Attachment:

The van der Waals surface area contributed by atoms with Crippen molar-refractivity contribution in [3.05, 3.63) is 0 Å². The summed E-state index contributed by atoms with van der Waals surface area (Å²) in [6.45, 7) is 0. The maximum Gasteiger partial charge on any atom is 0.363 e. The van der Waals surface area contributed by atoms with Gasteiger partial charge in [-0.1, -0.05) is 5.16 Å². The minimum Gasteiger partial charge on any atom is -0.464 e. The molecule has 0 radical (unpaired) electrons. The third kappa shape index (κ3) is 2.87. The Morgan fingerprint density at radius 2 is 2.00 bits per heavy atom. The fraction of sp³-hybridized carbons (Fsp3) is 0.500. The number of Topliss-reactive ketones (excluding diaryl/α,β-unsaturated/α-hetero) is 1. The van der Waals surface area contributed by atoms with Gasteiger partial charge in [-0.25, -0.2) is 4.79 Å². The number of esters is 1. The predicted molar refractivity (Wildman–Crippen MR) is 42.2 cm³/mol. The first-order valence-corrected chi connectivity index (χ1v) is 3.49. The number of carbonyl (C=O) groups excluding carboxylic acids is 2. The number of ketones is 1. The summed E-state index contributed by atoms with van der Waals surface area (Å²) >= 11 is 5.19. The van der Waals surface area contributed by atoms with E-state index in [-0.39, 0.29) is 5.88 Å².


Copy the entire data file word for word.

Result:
The van der Waals surface area contributed by atoms with Crippen molar-refractivity contribution in [3.05, 3.63) is 0 Å². The summed E-state index contributed by atoms with van der Waals surface area (Å²) in [6.45, 7) is 0. The maximum Gasteiger partial charge on any atom is 0.363 e. The van der Waals surface area contributed by atoms with Gasteiger partial charge in [-0.1, -0.05) is 5.16 Å². The minimum Gasteiger partial charge on any atom is -0.464 e. The molecule has 0 radical (unpaired) electrons. The third kappa shape index (κ3) is 2.87. The Morgan fingerprint density at radius 2 is 2.00 bits per heavy atom. The fraction of sp³-hybridized carbons (Fsp3) is 0.500. The number of Topliss-reactive ketones (excluding diaryl/α,β-unsaturated/α-hetero) is 1. The van der Waals surface area contributed by atoms with Gasteiger partial charge in [-0.25, -0.2) is 4.79 Å². The number of esters is 1. The predicted molar refractivity (Wildman–Crippen MR) is 42.2 cm³/mol. The first-order valence-corrected chi connectivity index (χ1v) is 3.49. The number of carbonyl (C=O) groups excluding carboxylic acids is 2. The number of ketones is 1. The summed E-state index contributed by atoms with van der Waals surface area (Å²) >= 11 is 5.19. The van der Waals surface area contributed by atoms with E-state index in [-0.39, 0.29) is 5.88 Å².